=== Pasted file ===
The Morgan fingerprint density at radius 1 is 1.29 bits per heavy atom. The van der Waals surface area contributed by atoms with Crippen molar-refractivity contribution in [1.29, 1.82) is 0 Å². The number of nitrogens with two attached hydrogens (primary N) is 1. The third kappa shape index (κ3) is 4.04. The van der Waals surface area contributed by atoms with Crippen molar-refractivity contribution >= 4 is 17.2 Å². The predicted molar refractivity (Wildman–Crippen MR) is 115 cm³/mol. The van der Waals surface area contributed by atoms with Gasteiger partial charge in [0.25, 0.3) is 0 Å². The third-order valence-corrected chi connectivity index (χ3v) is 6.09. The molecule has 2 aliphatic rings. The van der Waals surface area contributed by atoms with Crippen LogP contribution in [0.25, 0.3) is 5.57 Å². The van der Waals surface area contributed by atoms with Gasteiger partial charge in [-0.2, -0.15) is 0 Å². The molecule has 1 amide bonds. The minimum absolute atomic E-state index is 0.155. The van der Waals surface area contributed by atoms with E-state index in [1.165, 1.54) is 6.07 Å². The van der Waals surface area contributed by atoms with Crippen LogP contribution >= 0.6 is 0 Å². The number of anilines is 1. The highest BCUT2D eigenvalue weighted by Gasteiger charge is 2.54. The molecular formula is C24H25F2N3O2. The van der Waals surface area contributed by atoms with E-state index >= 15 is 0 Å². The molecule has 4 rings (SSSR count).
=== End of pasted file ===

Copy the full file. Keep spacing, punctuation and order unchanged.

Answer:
The Morgan fingerprint density at radius 1 is 1.29 bits per heavy atom. The van der Waals surface area contributed by atoms with Crippen molar-refractivity contribution in [1.29, 1.82) is 0 Å². The number of nitrogens with two attached hydrogens (primary N) is 1. The third kappa shape index (κ3) is 4.04. The van der Waals surface area contributed by atoms with Crippen molar-refractivity contribution >= 4 is 17.2 Å². The predicted molar refractivity (Wildman–Crippen MR) is 115 cm³/mol. The van der Waals surface area contributed by atoms with Gasteiger partial charge in [0.25, 0.3) is 0 Å². The third-order valence-corrected chi connectivity index (χ3v) is 6.09. The molecule has 2 aliphatic rings. The van der Waals surface area contributed by atoms with Crippen LogP contribution in [0.25, 0.3) is 5.57 Å². The van der Waals surface area contributed by atoms with Gasteiger partial charge in [-0.2, -0.15) is 0 Å². The molecule has 1 amide bonds. The minimum absolute atomic E-state index is 0.155. The van der Waals surface area contributed by atoms with E-state index in [1.165, 1.54) is 6.07 Å². The van der Waals surface area contributed by atoms with Crippen LogP contribution >= 0.6 is 0 Å². The number of anilines is 1. The highest BCUT2D eigenvalue weighted by Gasteiger charge is 2.54. The molecular formula is C24H25F2N3O2. The van der Waals surface area contributed by atoms with E-state index >= 15 is 0 Å². The molecule has 4 rings (SSSR count).